Rowenna Miller’s Torn takes place in a world with just a touch of magic—Sophie’s magic, an ability to create charms that she weaves and stitches into the clothes and accessories she makes in her shop. She’s built a far more comfortable life for herself than many of the other Pellian diasporic people who live and labor in Galitha City, people Sophie describes as bumpkins from a backwater nation.
The “backwater nation” that Sophie’s ancestors called home.
Much of Torn concerns itself with the rising tensions between Galitha City’s working class, made up of Galatines and diasporic groups alike, and the elite Galatine nobility, which makes up the market for Sophie’s elegant dress shop. Her brother, Kristos, is a labor leader and in many ways an instigator for some of the tensions; Sophie is torn between supporting her brother and protecting their livelihood.
The book is reminiscent of France right before the French Revolution, or any nation on the brink of a class-based civil war. Miller highlights tensions within the labor group, as well, and using Sophie as a lens gives them perspective and focus: she can see clearly the needs and concerns of the female laborers as well as the male laborers’ dismissal and disregard of those needs and concerns.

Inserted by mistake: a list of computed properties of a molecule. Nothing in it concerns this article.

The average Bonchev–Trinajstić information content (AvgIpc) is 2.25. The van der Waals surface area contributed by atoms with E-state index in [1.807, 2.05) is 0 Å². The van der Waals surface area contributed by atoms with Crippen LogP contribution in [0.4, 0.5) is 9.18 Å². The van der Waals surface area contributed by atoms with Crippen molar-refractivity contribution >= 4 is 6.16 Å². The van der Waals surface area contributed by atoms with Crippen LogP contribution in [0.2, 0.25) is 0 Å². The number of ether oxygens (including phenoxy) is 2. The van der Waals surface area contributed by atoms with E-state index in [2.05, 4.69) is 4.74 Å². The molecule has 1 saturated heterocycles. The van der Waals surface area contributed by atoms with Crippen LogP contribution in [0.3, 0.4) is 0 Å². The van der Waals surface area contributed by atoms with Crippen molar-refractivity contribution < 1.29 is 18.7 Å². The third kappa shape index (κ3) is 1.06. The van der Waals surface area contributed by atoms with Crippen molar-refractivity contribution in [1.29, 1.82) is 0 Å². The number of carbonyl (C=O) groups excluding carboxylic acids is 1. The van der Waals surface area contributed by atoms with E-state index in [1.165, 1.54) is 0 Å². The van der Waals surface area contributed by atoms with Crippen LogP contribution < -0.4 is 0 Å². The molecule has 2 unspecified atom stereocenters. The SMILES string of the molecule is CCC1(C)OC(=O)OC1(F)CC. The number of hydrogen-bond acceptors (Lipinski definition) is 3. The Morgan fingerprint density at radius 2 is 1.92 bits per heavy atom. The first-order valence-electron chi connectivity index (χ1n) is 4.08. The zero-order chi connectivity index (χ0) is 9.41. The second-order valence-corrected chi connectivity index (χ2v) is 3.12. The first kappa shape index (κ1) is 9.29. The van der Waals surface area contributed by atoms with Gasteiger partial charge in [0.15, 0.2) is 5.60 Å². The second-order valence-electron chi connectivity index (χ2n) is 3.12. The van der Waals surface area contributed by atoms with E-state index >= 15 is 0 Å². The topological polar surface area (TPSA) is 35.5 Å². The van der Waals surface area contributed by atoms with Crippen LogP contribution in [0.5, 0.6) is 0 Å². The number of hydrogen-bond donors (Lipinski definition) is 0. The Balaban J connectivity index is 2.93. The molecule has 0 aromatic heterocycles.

But in equal measure, the novel examines Sophie’s relationship with her ancestry. While Sophie uses traditional Pellian crafts to carve out a niche in the market to make her living, she denies that heritage to secure her safety and acceptance in the community as well as she can. Torn may feel familiar on its skin as a fantasy French Revolution, but its bones are the same as my own, and the same as the bones of many Americans: the balance between identity and assimilation.
My identity contains a tale of two Americas. On my mother’s side, my ancestors have been in the United States for over a hundred years, most recently my grandfather’s parents arriving at Ellis Island from Italy near the turn of the twentieth century. My mother comes from a big Catholic family, and we were extremely close with our grandparents, Felix and Loretta Rizzo. They were deeply in love; Grandma affectionately called my grandfather Fritz.
It wasn’t until he died in 2009 that all of us, Grandma included, learned that his name wasn’t Felix. It was Felice. My grandfather’s legal name was deemed “too Italian” as he got older, and like his brothers Domenico and Giovanni, he was given an Anglicized name. Likewise, Sophie has a more well-assimilated name than Kristos, another possible reason she’s able to assimilate better into Galatine society than her brother.